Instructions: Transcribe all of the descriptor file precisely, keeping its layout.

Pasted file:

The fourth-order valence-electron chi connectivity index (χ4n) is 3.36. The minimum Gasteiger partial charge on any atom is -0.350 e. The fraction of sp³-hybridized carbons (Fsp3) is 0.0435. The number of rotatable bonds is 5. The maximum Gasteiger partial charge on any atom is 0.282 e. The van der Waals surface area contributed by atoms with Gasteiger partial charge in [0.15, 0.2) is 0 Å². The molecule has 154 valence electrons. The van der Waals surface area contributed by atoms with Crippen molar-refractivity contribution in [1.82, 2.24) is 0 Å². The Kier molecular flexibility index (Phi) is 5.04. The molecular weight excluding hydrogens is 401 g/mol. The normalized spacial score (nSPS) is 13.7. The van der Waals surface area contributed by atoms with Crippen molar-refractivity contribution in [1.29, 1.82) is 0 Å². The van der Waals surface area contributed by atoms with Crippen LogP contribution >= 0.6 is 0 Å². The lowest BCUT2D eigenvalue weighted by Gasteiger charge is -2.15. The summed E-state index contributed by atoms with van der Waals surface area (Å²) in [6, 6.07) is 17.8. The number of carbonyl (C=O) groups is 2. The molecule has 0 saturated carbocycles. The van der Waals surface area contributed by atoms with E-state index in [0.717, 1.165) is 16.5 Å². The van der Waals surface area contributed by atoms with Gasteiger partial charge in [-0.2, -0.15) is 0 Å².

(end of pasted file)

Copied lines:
The fourth-order valence-electron chi connectivity index (χ4n) is 3.36. The minimum Gasteiger partial charge on any atom is -0.350 e. The fraction of sp³-hybridized carbons (Fsp3) is 0.0435. The number of rotatable bonds is 5. The maximum Gasteiger partial charge on any atom is 0.282 e. The van der Waals surface area contributed by atoms with Gasteiger partial charge in [0.15, 0.2) is 0 Å². The molecule has 154 valence electrons. The van der Waals surface area contributed by atoms with Crippen molar-refractivity contribution in [1.82, 2.24) is 0 Å². The Kier molecular flexibility index (Phi) is 5.04. The molecular weight excluding hydrogens is 401 g/mol. The normalized spacial score (nSPS) is 13.7. The van der Waals surface area contributed by atoms with Crippen molar-refractivity contribution in [1.29, 1.82) is 0 Å². The van der Waals surface area contributed by atoms with Crippen LogP contribution >= 0.6 is 0 Å². The lowest BCUT2D eigenvalue weighted by Gasteiger charge is -2.15. The summed E-state index contributed by atoms with van der Waals surface area (Å²) in [6, 6.07) is 17.8. The number of carbonyl (C=O) groups is 2. The molecule has 0 saturated carbocycles. The van der Waals surface area contributed by atoms with E-state index in [0.717, 1.165) is 16.5 Å². The van der Waals surface area contributed by atoms with Gasteiger partial charge in [-0.2, -0.15) is 0 Å².